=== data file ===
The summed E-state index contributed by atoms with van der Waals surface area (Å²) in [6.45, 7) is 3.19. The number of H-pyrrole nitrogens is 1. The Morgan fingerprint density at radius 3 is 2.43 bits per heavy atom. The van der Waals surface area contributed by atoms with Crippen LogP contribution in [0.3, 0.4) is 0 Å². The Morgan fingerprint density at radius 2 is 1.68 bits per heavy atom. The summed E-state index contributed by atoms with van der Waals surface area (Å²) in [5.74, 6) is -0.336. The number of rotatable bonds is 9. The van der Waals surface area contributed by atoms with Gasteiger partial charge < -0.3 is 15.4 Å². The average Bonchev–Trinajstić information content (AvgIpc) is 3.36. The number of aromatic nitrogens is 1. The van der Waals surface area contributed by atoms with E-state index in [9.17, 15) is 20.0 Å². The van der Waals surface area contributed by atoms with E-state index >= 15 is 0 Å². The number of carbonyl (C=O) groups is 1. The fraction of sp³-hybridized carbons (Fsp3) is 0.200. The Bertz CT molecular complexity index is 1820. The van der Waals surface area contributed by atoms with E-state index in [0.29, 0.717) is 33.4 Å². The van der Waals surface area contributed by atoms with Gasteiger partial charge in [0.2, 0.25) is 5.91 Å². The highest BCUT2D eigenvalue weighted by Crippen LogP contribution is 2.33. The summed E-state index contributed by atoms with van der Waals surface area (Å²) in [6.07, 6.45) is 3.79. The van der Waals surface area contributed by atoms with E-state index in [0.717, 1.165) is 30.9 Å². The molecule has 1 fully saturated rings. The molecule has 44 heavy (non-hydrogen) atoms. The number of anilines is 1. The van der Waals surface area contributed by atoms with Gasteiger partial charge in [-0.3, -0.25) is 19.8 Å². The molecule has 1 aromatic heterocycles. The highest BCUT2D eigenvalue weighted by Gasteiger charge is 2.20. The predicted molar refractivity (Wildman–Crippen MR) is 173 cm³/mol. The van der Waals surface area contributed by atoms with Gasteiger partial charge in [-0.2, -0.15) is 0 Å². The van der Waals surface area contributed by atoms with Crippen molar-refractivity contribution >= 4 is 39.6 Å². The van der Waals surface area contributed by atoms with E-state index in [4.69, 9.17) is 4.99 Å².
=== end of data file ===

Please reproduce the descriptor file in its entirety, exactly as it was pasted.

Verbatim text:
The summed E-state index contributed by atoms with van der Waals surface area (Å²) in [6.45, 7) is 3.19. The number of H-pyrrole nitrogens is 1. The Morgan fingerprint density at radius 3 is 2.43 bits per heavy atom. The van der Waals surface area contributed by atoms with Crippen LogP contribution in [0.3, 0.4) is 0 Å². The Morgan fingerprint density at radius 2 is 1.68 bits per heavy atom. The summed E-state index contributed by atoms with van der Waals surface area (Å²) in [5.74, 6) is -0.336. The number of rotatable bonds is 9. The van der Waals surface area contributed by atoms with Gasteiger partial charge < -0.3 is 15.4 Å². The average Bonchev–Trinajstić information content (AvgIpc) is 3.36. The number of aromatic nitrogens is 1. The van der Waals surface area contributed by atoms with E-state index in [9.17, 15) is 20.0 Å². The van der Waals surface area contributed by atoms with E-state index >= 15 is 0 Å². The number of carbonyl (C=O) groups is 1. The fraction of sp³-hybridized carbons (Fsp3) is 0.200. The Bertz CT molecular complexity index is 1820. The van der Waals surface area contributed by atoms with E-state index in [0.29, 0.717) is 33.4 Å². The van der Waals surface area contributed by atoms with Gasteiger partial charge in [0.2, 0.25) is 5.91 Å². The highest BCUT2D eigenvalue weighted by Crippen LogP contribution is 2.33. The summed E-state index contributed by atoms with van der Waals surface area (Å²) in [6.07, 6.45) is 3.79. The van der Waals surface area contributed by atoms with E-state index in [0.717, 1.165) is 30.9 Å². The molecule has 1 fully saturated rings. The molecule has 44 heavy (non-hydrogen) atoms. The number of anilines is 1. The van der Waals surface area contributed by atoms with Gasteiger partial charge in [-0.3, -0.25) is 19.8 Å². The molecule has 1 aromatic heterocycles. The highest BCUT2D eigenvalue weighted by Gasteiger charge is 2.20. The predicted molar refractivity (Wildman–Crippen MR) is 173 cm³/mol. The van der Waals surface area contributed by atoms with Gasteiger partial charge in [-0.2, -0.15) is 0 Å². The van der Waals surface area contributed by atoms with Crippen molar-refractivity contribution >= 4 is 39.6 Å². The van der Waals surface area contributed by atoms with E-state index in [4.69, 9.17) is 4.99 Å².